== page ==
Fred Nance, of Squire, Sanders & Dempsey, bills Cleveland $539,000

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NEWS ARTICLE from THE ASSOCIATED PRESS, 01/14/00

"Law firm partner billed Cleveland $539,000 for legal work over two years

CLEVELAND (AP) -- A partner in a law firm billed the city more than half a million dollars the past two years in part for his work regarding the new Cleveland Browns Stadium and the restored NFL Browns francise, a newspaper reported today.

Fred Nance, who often has advised Mayor Michael R. White on complex legal issues, in 1998 and 1999 billed the city for more than $539,000 for his work. During this period, he averaged more than 120 hours a month for the city, The Plain Dealer reported.

Nance's billings account for about a quarter of the $2.2 million the city paid over the past two years to Squire, Sanders & Dempsey, the law firm where he is a partner.

The Plain Dealer last month requested the firm's itemized bills to determine how much and what sort of work Nance does for the city. Despite the city's deletions, the records show how many hours Nance and other lawyers worked.

The newspaper reported that the billing records are often unclear and that city lawyers blotted out most of the details, claiming that attorney-client privilege exempts the information from the Ohio Public Records Law ...

Councilman Michael Dolan, who plans to request the complete itemized bills of Nance's law firm, said Nance's hiring was patronage ...

City records show the city is spending $5 million a year on private lawyers.

Councilman Michael O'Malley this week introduced an ordinance that would require council approval before spending $10,000 on any one case. The proposal is under review by the Law Department.

"What's wrong with our own Law Department that we cannot do the work in-house?" O'Malley asked.

The law director is permitted by a 1924 ordinance to hire private lawyers to handle "special emergencies," although the ordinance does not define the term. Council members say the law was intended to meet the need for expertise in very specific areas of law."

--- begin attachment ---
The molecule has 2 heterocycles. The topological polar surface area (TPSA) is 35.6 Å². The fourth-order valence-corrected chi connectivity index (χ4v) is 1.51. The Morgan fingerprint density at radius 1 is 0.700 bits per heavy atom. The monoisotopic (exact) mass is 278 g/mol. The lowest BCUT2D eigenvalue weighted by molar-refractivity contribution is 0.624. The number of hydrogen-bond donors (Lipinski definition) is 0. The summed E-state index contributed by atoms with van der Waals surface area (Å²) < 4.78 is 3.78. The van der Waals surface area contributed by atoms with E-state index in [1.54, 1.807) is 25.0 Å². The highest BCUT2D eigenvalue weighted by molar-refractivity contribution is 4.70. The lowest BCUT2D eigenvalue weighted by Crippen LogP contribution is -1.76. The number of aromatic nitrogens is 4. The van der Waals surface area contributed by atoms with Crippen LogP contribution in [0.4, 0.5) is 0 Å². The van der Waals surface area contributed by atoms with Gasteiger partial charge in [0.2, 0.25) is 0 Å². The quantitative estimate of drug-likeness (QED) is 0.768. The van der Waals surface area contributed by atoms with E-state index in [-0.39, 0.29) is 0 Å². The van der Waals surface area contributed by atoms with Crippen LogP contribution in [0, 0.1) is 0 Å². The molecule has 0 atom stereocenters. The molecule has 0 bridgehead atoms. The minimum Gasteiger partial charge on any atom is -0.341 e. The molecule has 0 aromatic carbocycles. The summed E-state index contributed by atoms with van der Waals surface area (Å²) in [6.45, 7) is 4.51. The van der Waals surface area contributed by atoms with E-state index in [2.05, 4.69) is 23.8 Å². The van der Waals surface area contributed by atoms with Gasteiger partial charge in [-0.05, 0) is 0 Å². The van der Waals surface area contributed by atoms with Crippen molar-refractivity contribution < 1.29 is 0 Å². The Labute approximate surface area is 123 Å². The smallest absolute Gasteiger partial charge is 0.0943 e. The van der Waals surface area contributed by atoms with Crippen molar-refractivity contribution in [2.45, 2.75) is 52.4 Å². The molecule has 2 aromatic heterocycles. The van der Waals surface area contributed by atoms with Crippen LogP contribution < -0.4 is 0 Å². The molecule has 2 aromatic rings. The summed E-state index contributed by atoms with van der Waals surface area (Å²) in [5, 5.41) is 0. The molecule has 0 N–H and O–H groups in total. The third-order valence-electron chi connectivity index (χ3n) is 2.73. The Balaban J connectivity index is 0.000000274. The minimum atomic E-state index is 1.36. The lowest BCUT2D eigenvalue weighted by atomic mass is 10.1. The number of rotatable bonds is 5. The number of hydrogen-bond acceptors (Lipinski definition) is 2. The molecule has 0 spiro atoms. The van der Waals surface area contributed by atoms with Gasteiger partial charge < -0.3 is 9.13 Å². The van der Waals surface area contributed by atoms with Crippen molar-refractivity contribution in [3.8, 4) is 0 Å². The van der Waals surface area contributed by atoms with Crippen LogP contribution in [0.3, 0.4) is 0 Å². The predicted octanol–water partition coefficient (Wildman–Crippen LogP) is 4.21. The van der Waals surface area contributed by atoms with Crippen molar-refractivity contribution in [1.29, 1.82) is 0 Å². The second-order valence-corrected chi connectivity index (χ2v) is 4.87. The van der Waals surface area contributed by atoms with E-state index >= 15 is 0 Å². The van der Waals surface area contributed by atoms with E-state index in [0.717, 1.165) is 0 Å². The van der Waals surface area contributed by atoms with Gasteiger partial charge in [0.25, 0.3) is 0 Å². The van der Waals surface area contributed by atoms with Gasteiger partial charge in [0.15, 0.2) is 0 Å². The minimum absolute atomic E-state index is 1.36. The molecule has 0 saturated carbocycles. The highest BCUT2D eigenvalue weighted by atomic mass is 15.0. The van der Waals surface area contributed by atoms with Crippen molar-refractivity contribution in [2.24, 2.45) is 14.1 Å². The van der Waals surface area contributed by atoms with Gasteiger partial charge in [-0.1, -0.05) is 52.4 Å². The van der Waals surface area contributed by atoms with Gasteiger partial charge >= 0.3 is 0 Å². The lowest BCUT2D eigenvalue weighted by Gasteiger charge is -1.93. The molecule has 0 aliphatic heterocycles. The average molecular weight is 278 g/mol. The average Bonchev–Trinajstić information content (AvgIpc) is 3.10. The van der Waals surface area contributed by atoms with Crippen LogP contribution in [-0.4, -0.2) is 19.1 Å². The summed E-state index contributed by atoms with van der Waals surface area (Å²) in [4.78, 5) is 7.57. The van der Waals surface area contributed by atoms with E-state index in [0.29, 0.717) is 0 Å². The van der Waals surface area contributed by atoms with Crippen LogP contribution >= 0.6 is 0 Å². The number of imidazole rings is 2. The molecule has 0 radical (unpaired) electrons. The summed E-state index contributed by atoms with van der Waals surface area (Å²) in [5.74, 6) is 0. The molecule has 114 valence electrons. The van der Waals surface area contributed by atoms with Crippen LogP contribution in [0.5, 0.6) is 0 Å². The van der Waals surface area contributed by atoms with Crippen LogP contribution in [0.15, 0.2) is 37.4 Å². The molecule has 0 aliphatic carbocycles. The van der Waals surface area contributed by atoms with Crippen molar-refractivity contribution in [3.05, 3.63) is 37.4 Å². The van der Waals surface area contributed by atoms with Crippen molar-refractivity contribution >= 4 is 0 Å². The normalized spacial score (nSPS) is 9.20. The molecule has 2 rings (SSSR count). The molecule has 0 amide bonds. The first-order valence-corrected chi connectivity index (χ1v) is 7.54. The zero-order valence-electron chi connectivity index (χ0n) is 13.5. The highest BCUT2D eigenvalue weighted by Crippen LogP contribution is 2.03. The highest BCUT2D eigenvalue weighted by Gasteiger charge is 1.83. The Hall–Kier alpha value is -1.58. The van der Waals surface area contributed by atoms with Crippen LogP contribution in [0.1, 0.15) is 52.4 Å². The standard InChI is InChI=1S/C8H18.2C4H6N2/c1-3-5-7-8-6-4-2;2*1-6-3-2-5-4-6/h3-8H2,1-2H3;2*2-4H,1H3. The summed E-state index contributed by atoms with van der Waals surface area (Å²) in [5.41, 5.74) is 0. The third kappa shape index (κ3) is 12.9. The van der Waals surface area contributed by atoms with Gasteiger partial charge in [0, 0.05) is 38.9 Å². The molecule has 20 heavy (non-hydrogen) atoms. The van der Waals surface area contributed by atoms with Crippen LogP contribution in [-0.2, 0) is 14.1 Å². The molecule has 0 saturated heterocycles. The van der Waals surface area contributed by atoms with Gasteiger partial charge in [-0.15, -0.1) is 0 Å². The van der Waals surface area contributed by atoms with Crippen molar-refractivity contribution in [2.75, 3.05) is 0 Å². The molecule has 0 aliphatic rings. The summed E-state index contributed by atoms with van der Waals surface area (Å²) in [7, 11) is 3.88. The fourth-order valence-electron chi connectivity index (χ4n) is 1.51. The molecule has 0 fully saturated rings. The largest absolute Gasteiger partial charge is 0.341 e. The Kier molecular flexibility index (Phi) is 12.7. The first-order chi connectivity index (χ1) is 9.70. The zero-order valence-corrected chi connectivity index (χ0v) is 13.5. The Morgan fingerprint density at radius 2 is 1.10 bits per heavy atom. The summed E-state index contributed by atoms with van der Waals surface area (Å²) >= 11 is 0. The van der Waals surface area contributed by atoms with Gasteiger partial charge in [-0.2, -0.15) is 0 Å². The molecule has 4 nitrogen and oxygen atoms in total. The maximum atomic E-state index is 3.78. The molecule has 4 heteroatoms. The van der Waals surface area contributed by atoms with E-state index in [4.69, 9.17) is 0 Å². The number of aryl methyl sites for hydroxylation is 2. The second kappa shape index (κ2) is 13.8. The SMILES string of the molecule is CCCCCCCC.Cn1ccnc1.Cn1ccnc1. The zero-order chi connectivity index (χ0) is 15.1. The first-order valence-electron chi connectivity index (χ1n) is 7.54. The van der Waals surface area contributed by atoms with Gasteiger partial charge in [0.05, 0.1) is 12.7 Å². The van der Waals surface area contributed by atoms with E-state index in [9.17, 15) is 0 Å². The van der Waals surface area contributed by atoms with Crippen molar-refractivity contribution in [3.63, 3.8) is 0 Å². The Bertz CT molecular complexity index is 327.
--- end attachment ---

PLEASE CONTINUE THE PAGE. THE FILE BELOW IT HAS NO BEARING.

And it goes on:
NEWS ARTICLE from THE PLAIN DEALER, 1-14-00, By CHRISTOPHER QUINN, PLAIN DEALER REPORTER

"On two August days in 1998, Cleveland lawyer Fred Nance accompanied potential owners of the expansion Cleveland Browns on tours of the new waterfront stadium, which was then under construction.

He billed city taxpayers $180 an hour for his time ...

In 1998 and 1999, he billed the city for more than $539,000 in work. During this period, he averaged more than 120 hours a month for the city, the equivalent of three 40-hour work weeks each month.

Council members, who argue that the city's Law Department should do most of its legal work, were shocked by these figures ...

Nance's billings account for about a quarter of the $2.2 million the city paid to his firm, Squire Sanders & Dempsey, where he is a partner, over the last two years.

"The numbers are staggering - that one man could bill the city for over $530,000 in two years," O'Malley said.

Exactly what Nance did to earn more than half a million dollars cannot be determined from copies of legal bills the city provided to The Plain Dealer. Nance and city lawyers blotted out most of the details, claiming that attorney-client privilege exempts the information from the Ohio Public Records Law ...

The Plain Dealer last month requested the firm's itemized bills to determine how much and what sort of work Nance does for the city. Despite the city's deletions, the records show how many hours Nance and other lawyers worked, by day and by case.

Nance's billing rate is $325 an hour, while associates at the firm cost as little as $155 an hour. The firm charges the city a "blended" rate of $180 or $190 per hour for all legal work, including Nance's.

The city Law Department, whose mission is to represent the city's interest in "all legal proceedings," according to the mayor's budget documents, has a $7.5 million annual budget. The figure includes more than $4 million in salaries for the department, which includes more than 50 lawyers.